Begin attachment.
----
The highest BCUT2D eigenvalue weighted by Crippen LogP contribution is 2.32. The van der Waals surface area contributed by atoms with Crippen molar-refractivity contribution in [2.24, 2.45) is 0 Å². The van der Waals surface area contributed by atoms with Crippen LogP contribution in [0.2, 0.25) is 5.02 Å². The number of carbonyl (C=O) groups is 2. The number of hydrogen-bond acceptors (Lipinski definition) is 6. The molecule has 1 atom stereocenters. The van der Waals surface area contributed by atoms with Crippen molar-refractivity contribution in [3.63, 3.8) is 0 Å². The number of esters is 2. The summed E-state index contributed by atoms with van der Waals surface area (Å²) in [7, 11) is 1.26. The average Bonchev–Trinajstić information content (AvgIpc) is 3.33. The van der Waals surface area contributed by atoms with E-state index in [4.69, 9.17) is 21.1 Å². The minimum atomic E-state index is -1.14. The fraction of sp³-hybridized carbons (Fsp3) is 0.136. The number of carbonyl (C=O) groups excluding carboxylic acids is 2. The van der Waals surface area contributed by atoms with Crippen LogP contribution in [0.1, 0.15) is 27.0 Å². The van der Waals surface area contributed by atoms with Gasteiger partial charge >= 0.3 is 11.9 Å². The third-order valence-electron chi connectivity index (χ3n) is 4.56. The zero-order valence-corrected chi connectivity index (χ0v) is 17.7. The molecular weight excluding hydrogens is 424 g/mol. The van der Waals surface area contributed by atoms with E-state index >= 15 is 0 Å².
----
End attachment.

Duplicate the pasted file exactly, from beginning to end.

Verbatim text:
The highest BCUT2D eigenvalue weighted by Crippen LogP contribution is 2.32. The van der Waals surface area contributed by atoms with Crippen molar-refractivity contribution in [2.24, 2.45) is 0 Å². The van der Waals surface area contributed by atoms with Crippen LogP contribution in [0.2, 0.25) is 5.02 Å². The number of carbonyl (C=O) groups is 2. The number of hydrogen-bond acceptors (Lipinski definition) is 6. The molecule has 1 atom stereocenters. The van der Waals surface area contributed by atoms with Crippen molar-refractivity contribution in [3.63, 3.8) is 0 Å². The number of esters is 2. The summed E-state index contributed by atoms with van der Waals surface area (Å²) in [7, 11) is 1.26. The average Bonchev–Trinajstić information content (AvgIpc) is 3.33. The van der Waals surface area contributed by atoms with E-state index in [4.69, 9.17) is 21.1 Å². The minimum atomic E-state index is -1.14. The fraction of sp³-hybridized carbons (Fsp3) is 0.136. The number of carbonyl (C=O) groups excluding carboxylic acids is 2. The van der Waals surface area contributed by atoms with Crippen LogP contribution in [0.1, 0.15) is 27.0 Å². The van der Waals surface area contributed by atoms with Gasteiger partial charge >= 0.3 is 11.9 Å². The third-order valence-electron chi connectivity index (χ3n) is 4.56. The zero-order valence-corrected chi connectivity index (χ0v) is 17.7. The molecular weight excluding hydrogens is 424 g/mol. The van der Waals surface area contributed by atoms with E-state index >= 15 is 0 Å².